Are you ready? Here is all the data Facebook and Google have on youOctober 20, 2018
‘A Google map of every place I’ve been in Ireland this year.’ Photograph: Dylan Curran Google stores search history across all your devices.
Google offers an option to download all of the data it stores about you.
This link includes your bookmarks, emails, contacts, your Google Drive files, all of the above information, your YouTube videos, the photos you’ve taken on your phone, the businesses you’ve bought from, the products you’ve bought through Google …
They also have data from your calendar, your Google hangout sessions, your location history, the music you listen to, the Google books you’ve purchased, the Google groups you’re in, the websites you’ve created, the phones you’ve owned, the pages you’ve shared, how many steps you walk in a day …
This includes every message you’ve ever sent or been sent, every file you’ve ever sent or been sent, all the contacts in your phone, and all the audio messages you’ve ever sent or been sent.
‘A snapshot of the data Facebook has saved on me.’ Photograph: Dylan Curran Facebook also stores what it thinks you might be interested in based off the things you’ve liked and what you and your friends talk about (I apparently like the topic “girl”).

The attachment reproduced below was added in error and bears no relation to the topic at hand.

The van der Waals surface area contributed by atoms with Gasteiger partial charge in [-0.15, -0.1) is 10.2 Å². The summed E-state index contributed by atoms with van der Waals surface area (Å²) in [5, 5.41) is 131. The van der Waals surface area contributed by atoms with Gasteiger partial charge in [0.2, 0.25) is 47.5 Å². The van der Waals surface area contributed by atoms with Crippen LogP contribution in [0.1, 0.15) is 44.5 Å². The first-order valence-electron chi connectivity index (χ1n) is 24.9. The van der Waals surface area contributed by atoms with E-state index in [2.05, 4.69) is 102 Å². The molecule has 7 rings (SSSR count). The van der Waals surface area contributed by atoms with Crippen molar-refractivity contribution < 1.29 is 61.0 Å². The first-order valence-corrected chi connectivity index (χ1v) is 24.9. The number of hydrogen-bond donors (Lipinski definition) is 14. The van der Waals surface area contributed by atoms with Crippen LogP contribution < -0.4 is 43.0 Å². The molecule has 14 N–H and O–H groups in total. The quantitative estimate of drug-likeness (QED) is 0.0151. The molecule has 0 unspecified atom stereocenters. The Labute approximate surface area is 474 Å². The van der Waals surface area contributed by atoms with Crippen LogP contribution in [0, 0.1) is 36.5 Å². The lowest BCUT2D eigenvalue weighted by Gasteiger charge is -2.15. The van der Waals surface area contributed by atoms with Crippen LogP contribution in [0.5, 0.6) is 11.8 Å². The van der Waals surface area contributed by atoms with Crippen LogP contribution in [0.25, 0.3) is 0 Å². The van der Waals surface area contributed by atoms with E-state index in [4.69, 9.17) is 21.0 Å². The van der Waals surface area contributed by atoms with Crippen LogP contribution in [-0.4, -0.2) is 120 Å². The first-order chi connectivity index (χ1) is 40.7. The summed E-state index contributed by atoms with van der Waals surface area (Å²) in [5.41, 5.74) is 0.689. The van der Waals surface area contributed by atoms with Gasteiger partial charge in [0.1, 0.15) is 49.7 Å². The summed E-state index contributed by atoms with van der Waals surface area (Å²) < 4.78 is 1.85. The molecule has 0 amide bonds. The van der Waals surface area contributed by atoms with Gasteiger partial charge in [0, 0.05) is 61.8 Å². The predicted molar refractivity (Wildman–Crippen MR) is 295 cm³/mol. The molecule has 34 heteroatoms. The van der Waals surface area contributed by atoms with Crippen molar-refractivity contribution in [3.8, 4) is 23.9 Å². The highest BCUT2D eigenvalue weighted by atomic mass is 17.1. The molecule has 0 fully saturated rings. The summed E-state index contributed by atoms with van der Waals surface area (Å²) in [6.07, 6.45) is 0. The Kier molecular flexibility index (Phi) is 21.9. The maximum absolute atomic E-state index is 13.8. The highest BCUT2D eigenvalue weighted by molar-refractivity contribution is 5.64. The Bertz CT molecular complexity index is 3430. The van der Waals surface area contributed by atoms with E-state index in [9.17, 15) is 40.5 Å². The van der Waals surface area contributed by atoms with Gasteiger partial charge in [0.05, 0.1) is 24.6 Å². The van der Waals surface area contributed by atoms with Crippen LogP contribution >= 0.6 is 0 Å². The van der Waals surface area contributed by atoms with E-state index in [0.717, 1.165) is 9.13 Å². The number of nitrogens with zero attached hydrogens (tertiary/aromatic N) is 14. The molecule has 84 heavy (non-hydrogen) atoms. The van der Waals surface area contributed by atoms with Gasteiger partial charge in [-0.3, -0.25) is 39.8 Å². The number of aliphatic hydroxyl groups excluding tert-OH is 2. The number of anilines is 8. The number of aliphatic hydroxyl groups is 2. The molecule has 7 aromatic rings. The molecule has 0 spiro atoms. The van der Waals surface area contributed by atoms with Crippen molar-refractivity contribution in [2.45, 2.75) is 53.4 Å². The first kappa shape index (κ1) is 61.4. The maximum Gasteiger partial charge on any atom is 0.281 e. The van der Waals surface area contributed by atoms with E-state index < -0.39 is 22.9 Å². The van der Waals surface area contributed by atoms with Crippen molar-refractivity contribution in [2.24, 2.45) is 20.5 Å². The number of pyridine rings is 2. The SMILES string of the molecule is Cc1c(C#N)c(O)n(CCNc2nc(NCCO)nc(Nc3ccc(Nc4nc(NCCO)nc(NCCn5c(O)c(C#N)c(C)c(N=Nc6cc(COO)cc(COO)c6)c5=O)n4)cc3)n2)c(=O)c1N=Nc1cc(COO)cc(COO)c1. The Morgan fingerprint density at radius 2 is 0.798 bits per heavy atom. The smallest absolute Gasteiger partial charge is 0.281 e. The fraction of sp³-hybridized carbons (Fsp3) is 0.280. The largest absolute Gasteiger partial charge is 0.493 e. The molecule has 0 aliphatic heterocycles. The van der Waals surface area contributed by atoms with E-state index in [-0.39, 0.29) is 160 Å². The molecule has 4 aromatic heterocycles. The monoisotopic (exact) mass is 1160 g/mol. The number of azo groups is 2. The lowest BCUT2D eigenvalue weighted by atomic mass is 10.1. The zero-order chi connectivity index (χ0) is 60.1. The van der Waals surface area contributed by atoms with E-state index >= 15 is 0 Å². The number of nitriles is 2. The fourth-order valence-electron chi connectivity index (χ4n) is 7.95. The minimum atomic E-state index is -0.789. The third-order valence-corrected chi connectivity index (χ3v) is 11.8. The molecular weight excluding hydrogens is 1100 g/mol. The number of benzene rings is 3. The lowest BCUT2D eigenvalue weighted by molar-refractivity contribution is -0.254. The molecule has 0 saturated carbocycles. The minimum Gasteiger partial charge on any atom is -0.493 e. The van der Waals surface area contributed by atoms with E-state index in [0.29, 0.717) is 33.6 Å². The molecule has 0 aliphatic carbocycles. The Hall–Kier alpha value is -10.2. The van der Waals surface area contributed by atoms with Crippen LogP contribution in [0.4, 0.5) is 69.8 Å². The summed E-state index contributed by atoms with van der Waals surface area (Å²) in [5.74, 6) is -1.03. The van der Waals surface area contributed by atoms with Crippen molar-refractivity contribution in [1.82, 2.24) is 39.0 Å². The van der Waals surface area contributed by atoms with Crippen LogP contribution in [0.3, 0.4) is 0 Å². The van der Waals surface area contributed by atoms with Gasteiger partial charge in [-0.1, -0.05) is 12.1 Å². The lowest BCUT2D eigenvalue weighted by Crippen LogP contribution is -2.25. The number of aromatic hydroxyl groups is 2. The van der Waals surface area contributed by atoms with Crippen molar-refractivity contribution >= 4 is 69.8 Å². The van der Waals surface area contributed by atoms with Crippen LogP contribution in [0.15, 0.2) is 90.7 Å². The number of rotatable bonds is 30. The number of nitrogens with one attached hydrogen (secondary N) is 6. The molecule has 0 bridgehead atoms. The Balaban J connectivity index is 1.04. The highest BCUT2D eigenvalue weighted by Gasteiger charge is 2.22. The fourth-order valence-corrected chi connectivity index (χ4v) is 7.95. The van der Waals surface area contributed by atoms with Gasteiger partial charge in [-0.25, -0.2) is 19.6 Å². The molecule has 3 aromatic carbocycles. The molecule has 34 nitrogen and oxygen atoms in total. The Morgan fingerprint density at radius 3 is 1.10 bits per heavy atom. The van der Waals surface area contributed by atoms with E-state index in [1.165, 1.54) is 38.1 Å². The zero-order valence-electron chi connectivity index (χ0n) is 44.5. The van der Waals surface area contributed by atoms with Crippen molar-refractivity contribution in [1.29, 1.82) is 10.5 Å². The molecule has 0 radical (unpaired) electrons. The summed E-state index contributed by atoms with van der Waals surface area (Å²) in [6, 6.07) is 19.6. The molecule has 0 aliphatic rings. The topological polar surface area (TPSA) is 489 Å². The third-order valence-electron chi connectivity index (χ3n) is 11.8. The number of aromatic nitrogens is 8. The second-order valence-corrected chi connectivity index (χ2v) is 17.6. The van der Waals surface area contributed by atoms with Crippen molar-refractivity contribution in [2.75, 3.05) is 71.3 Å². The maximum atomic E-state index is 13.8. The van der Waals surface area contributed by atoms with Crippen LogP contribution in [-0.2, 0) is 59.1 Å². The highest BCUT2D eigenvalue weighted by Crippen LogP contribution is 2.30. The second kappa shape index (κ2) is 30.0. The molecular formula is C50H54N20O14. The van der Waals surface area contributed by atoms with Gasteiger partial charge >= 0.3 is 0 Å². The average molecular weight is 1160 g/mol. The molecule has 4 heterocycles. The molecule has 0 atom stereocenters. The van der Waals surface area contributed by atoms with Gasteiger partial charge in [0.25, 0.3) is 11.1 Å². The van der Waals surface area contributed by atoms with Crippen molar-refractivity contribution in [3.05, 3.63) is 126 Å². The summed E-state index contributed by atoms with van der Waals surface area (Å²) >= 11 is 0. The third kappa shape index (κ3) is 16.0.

They also store every time you log in to Facebook, where you logged in from, what time, and from what device.
‘They have every single Google search I’ve made since 2009.’
They also have every image I’ve ever searched for and saved, every location I’ve ever searched for or clicked on, every news article I’ve ever searched for or read, and every single Google search I’ve made since 2009.
And then finally, every YouTube video I’ve ever searched for or viewed, since 2008.
Perfect, just look up her location and search history for the last 10 years.
If you’re not quite ready mass-remove your old posts, but want to limit who can see them, here’s a full guide to updating your Facebook’s privacy settings. Remember, though, that Facebook says it’s going to re-vamp its privacy features in coming weeks—which means you get to do this all over again.